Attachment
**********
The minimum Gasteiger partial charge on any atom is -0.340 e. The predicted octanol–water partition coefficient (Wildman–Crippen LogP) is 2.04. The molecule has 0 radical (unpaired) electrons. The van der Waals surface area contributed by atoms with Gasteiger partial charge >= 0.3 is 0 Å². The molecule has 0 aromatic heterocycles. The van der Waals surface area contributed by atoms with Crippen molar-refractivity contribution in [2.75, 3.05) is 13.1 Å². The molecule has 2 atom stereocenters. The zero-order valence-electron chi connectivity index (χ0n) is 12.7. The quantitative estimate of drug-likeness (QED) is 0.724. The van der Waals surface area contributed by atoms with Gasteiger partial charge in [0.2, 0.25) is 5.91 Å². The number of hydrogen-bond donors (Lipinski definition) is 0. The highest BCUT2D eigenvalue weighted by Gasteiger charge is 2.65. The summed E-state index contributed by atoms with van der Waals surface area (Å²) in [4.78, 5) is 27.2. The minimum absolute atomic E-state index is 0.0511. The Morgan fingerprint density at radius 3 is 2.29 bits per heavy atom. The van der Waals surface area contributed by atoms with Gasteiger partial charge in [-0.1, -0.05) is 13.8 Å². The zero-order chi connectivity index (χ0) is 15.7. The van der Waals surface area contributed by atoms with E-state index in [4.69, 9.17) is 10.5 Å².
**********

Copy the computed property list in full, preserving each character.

The minimum Gasteiger partial charge on any atom is -0.340 e. The predicted octanol–water partition coefficient (Wildman–Crippen LogP) is 2.04. The molecule has 0 radical (unpaired) electrons. The van der Waals surface area contributed by atoms with Gasteiger partial charge >= 0.3 is 0 Å². The molecule has 0 aromatic heterocycles. The van der Waals surface area contributed by atoms with Crippen molar-refractivity contribution in [2.75, 3.05) is 13.1 Å². The molecule has 2 atom stereocenters. The zero-order valence-electron chi connectivity index (χ0n) is 12.7. The quantitative estimate of drug-likeness (QED) is 0.724. The van der Waals surface area contributed by atoms with Gasteiger partial charge in [0.2, 0.25) is 5.91 Å². The number of hydrogen-bond donors (Lipinski definition) is 0. The highest BCUT2D eigenvalue weighted by Gasteiger charge is 2.65. The summed E-state index contributed by atoms with van der Waals surface area (Å²) in [4.78, 5) is 27.2. The minimum absolute atomic E-state index is 0.0511. The Morgan fingerprint density at radius 3 is 2.29 bits per heavy atom. The van der Waals surface area contributed by atoms with Gasteiger partial charge in [-0.1, -0.05) is 13.8 Å². The zero-order chi connectivity index (χ0) is 15.7. The van der Waals surface area contributed by atoms with E-state index in [4.69, 9.17) is 10.5 Å².